The economy, starved of capital inflows, is in free fall, with no growth, high unemployment and huge pressure on the Lebanese pound. Banks have not opened for a week for fear of a panic-driven stampede for dollars.
Garbage piles up. Electricity is intermittent. Sewage spills into the sea. “The only thing we recycle here is politicians,” Paula Yacoubian, an independent member of parliament, told me. The gold necklace she was wearing formed the Arabic word for “Enough!”
Via a back entrance to the Central Bank, across a garage, past a black Audi and BMW, I made my way, through elaborate security, to Salameh’s office. Only a skeleton staff is working. The governor wore a great suit and tie in a dimly lit office redolent of cigars. He was clearly under strain but also indignant about the accusations against him.
“Today, everybody can say whatever via social media,” Salameh, who came to this job from Merrill Lynch, told me. “I have read various so-called biographies of myself, and am discovering I did not know who I was before.” He smiled a wan smile. “My contribution over the years has been to try to hold Lebanon stable.”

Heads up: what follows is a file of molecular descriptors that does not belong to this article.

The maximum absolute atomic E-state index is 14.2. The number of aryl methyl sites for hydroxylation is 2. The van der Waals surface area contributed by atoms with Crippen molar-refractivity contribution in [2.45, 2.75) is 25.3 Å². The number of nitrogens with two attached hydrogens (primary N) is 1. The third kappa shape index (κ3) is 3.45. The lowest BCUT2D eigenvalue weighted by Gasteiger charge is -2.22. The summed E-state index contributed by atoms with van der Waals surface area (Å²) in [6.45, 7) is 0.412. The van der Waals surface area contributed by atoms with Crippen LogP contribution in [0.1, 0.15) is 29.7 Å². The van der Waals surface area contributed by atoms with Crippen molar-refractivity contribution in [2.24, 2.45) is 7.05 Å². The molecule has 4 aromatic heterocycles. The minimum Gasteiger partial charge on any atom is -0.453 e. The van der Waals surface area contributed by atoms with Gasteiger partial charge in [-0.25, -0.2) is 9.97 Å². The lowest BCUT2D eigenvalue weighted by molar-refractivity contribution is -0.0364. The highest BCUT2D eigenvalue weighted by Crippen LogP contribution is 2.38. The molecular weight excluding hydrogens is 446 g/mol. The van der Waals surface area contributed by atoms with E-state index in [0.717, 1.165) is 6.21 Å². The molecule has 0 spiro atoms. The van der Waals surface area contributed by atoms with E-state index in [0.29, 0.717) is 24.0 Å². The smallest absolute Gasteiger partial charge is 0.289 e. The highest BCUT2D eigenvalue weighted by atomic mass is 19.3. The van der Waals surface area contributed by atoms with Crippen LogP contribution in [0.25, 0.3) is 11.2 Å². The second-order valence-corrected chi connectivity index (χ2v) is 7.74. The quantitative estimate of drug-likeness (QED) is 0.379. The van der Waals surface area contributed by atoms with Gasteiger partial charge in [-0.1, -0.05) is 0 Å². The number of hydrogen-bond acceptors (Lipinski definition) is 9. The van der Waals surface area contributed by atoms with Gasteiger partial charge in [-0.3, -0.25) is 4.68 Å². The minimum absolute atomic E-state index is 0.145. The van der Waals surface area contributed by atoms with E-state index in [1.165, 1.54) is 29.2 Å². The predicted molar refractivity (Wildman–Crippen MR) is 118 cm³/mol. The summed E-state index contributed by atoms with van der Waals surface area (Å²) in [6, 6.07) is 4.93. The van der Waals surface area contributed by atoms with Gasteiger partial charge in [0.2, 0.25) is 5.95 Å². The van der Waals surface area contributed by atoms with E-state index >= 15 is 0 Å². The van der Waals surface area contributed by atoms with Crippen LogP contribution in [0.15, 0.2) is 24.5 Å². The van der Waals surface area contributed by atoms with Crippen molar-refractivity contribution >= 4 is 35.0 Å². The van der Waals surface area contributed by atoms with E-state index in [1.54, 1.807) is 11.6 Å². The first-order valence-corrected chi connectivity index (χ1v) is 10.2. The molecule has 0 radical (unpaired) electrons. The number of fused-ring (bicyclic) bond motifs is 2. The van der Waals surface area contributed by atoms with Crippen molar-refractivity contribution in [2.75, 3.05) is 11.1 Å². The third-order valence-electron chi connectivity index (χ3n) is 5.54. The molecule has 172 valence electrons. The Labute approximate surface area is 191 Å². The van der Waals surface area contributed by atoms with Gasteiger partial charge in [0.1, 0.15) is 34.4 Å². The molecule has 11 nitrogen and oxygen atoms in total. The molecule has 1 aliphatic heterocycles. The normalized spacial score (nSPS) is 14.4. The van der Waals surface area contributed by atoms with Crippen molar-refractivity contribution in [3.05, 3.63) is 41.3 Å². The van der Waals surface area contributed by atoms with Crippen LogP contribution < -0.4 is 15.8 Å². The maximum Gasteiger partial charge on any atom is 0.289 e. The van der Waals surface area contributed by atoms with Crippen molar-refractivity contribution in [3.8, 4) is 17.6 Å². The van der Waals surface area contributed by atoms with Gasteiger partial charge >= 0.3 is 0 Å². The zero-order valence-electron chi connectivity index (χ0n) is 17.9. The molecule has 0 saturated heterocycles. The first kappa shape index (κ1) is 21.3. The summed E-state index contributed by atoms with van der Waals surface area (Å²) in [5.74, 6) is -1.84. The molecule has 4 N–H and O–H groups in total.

It’s not easy, he said, when you have a tiny dollarized economy, where 73.5 percent of deposits are in foreign currency, budget deficits are high, and protecting the currency is a daily battle.
“I don’t know if the government is very corrupt,” he continued, “but I can say I worked very hard to put in place a special investigation commission to combat money laundering and terrorist financing, and I never compromised on this. Those who suffered from my decisions are now trying to drag me down with accusations of corruption.”
The Central Bank, he insisted, had no control over the private bank accounts of government members. “The Central Bank does not handle private accounts. I do not have this privilege. The banks should know their clients and report to us if they see something suspicious.”